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What I did yesterday

It actually feels like winter here this morning its cold and rather damp  with a real (pardon me while I get a bit hippy-trippy) cold weather vibe.  Today I am rather tired, a little sore but reasonably cheerful. I like this time of the year and I have rediscovered a bit of enthusiasm for the project in my shed. You see I went to visit one of my brother’s yesterday in my sports car, it was really an excuse to go for a decent test drive in the car after fitting the extractors. On the way there I filled it with a tank of regular unleaded and on the way back I filled with premium and I am now certain that the extra couple of bucks for a tank of premium is worth it for a much smoother running engine. I could really hear the difference in the exhaust note between the different fuels.

The 1960 Triumph Herald

The 1960 Triumph Herald

When I got there, my bro was working on his latest restoration, a 1960 triumph herald hard top coupe. While I was there I helped him get the engine running. my input into the process was rather minimal. I just screwed in a set of plugs and after we drove into the nearest town in my car for petrol  she fired up like a little ripper even though the exhaust pipe is currently truncated just under the gearbox I was in awe of just how sweet she sounded. Its rather amazing when you consider that the engine has been sitting idle since 1994! My bro was rather keen to have the exhaust remade with the same puny 1″ diameter pipe but I think that I have convinced him that he should got to at least 1¼” or even 1½ to make the 948cc engine breathe a bit better. I am offering him a nice “Staintune” stainless steel motorcycle muffler that I found by the side of the road for the car which should give it a nice note and last many years .

Its nice to see my car loving bro finally getting himself a really cute and fun “sports” model  instead of the more pedestrian models that he has previously restored and you really could not get anything much nicer than the Herald which is the epitome of the swinging sixties  with just a dash of fifties finny fun. It was good for me in another way because I found laying on a shelf in his workshop just what I have been looking for to add a heater to my car.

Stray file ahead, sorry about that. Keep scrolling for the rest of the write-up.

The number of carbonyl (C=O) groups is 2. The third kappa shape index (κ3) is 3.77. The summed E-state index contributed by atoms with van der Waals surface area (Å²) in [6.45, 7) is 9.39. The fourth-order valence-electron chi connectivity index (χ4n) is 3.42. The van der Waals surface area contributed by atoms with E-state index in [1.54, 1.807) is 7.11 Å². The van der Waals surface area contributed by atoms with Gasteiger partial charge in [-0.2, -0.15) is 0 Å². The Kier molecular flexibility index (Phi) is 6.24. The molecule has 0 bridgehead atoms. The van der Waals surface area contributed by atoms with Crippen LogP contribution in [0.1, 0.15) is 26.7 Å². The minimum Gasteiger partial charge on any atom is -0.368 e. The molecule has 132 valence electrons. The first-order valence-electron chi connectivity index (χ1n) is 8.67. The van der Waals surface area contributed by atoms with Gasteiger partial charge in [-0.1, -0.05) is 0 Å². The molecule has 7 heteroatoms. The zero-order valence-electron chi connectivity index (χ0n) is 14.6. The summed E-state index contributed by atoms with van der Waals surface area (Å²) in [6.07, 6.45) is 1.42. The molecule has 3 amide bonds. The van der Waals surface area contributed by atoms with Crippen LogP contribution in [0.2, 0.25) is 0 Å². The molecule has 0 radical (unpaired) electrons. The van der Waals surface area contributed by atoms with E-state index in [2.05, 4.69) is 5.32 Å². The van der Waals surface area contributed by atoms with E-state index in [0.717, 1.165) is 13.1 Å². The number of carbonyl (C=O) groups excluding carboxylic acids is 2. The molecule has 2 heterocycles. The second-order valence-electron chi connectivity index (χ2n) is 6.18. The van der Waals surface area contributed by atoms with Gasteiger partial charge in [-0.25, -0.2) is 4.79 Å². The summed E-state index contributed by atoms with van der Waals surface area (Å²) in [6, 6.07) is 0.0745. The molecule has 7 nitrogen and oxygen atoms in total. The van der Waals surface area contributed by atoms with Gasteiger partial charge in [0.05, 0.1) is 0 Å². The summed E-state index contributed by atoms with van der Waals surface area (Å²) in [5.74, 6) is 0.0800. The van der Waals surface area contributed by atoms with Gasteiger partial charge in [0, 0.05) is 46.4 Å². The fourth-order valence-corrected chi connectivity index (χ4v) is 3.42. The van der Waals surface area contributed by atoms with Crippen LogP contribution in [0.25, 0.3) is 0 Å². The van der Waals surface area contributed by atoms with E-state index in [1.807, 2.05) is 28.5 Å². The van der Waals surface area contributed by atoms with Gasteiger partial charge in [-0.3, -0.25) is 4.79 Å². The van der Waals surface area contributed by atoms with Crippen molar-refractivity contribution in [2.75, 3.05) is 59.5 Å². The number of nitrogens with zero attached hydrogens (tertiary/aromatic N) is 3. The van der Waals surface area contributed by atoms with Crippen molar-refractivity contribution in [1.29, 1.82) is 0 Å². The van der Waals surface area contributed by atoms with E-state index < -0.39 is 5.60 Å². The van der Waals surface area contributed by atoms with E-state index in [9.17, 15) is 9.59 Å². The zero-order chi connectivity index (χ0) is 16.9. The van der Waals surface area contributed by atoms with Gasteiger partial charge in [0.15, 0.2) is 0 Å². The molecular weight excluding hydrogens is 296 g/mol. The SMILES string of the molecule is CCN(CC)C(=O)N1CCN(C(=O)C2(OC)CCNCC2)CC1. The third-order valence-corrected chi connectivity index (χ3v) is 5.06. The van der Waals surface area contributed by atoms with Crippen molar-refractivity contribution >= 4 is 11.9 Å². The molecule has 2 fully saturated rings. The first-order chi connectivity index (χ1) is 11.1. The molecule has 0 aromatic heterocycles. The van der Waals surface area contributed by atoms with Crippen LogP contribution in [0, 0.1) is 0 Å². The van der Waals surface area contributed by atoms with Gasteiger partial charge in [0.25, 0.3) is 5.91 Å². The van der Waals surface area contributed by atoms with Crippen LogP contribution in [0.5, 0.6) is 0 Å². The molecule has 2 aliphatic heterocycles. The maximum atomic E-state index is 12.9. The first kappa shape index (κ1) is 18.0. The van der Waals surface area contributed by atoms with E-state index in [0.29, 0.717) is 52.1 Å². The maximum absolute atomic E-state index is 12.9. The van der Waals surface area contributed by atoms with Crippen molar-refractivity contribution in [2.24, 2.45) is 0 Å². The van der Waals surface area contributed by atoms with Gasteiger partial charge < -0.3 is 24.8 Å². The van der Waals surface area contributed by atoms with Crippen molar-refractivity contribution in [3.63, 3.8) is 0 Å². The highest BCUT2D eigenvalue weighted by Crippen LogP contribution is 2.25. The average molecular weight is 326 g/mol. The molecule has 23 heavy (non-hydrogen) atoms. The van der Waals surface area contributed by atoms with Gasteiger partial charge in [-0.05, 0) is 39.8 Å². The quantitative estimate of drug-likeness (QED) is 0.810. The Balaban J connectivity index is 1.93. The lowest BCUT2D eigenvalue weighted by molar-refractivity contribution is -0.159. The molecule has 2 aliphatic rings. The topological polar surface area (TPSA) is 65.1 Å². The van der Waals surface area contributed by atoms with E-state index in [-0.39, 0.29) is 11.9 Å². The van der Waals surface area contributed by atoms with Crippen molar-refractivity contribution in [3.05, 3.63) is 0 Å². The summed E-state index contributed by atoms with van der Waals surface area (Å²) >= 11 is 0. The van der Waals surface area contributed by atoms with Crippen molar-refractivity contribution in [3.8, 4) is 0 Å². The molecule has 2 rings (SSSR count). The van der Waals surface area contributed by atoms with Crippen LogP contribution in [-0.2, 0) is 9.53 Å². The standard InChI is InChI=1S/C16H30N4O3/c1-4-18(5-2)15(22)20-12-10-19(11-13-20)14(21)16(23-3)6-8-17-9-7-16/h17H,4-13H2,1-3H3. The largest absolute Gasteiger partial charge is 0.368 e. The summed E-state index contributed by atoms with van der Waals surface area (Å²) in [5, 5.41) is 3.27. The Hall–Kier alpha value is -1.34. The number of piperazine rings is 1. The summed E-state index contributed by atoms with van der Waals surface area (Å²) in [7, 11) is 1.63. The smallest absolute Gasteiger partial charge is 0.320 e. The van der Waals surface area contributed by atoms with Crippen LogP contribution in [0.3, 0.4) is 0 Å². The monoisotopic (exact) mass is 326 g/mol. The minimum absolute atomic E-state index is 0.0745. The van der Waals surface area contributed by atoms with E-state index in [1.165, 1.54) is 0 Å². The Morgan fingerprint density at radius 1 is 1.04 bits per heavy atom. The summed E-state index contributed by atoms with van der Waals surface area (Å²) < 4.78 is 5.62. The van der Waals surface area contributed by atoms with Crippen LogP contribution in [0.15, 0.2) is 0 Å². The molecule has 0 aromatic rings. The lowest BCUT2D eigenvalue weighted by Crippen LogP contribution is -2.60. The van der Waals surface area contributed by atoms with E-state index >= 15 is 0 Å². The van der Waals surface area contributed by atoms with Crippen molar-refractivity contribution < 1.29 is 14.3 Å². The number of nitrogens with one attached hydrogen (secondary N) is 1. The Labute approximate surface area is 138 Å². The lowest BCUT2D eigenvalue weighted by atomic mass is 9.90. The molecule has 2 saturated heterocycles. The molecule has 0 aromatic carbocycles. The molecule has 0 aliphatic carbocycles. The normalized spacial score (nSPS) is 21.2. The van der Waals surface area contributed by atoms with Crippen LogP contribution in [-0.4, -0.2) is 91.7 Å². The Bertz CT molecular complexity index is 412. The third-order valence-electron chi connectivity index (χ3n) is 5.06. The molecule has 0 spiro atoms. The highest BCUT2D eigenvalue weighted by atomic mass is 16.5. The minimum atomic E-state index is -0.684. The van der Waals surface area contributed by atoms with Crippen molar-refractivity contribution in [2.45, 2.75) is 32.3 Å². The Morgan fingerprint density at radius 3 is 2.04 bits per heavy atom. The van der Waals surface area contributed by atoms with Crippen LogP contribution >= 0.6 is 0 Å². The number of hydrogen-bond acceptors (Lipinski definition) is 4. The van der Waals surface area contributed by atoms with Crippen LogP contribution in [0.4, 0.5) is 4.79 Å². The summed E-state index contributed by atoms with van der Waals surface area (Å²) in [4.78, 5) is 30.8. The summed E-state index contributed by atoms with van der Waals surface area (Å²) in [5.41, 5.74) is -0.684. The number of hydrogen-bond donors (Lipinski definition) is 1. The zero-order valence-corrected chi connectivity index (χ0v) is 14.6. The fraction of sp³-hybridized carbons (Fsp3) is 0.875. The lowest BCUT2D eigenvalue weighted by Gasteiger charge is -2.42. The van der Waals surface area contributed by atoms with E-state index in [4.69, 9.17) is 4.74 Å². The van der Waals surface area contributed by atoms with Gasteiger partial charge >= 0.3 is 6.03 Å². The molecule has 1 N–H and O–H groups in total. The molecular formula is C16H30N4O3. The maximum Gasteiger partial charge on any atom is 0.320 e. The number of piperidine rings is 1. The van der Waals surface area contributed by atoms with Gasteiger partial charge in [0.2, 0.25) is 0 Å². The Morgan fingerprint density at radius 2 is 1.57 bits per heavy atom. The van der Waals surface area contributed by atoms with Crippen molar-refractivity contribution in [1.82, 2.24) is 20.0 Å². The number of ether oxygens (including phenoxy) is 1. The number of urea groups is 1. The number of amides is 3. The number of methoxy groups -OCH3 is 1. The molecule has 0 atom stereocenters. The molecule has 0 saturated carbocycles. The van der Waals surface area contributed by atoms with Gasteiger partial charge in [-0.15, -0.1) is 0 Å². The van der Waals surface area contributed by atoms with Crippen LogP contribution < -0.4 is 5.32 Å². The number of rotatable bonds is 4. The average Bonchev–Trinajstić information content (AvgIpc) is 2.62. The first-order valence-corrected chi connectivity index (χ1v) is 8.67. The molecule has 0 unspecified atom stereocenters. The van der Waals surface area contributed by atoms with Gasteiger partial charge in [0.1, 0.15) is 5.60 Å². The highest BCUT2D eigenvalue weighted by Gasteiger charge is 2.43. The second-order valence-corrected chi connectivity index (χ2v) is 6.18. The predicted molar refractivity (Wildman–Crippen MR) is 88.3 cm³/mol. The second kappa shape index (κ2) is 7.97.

heater1

Its an oil cooler that will become the new heater matrix and it will be small enough to fit between the dash under panel and the top of the transmission tunnel. To make it work as a car heater my plan it to fit two computer fans on top and a fascia panel  in front that will help direct the warmed air into the foot wells. This certainly won’t fully  warm the very open car but it will keep driver and passenger feet warm enough in a Queensland winter. Now all I have to do is get  a couple of tail-pieces instead of the banjo bolts a couple of meters of heater hose and Robert is your mothers brother!

Such are the joys of DIY  car building where ingenuity is more important than very deep pockets.

Cheers Comrades

This is my new project a 1946 Morris eight hill climbing special

This is my new project a 1946 Morris eight hill climbing special

You can’t fault my brother for his work ethic so find below some pictures of his efforts today

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6 Comments

  1. Richard Ryan says:

    Henry Ford would have been proud of you!

  2. Ray Dixon says:

    a 1960 triumph herald

    I remember when these Brirish cars first arrived here, Iain. They were absolute rust buckets and just fell apart. They were laughed off the market – much like the Lleyand P76 was years later.

  3. Iain Hall says:

    Ray
    in my experience all cars made in the sixties are rust buckets unless they spend their entire existence in the desert, the cars of that period were just not well protected against corrosion. as for the engineering of the car it was very innovative for the time. It had independent rear suspension when its rival the Austin Healey sprite had a live axle. Its styling was hip and spunky and that most important quality for any car , it was FUN

  4. Richard Ryan says:

    My first car in Australia was a ’61 FB Holden, bought it 1968, in Newcastle from a car yard on Maitland Road, for $300. Gee it was a good reliable machine, two tone pink and grey. Drove it across to Perth, did not miss a beat. Plenty of rust in the boot, worked for a couple of years in the North West, sold the car in Perth, but it was a good old beast.

  5. Iain Hall says:

    I had a FE Ute Richard and I have always rated them as one of the prettiest Holdens that could be a really nice ride now with a bit of work, like a modern engine transmission, upgraded brakes and suspension.

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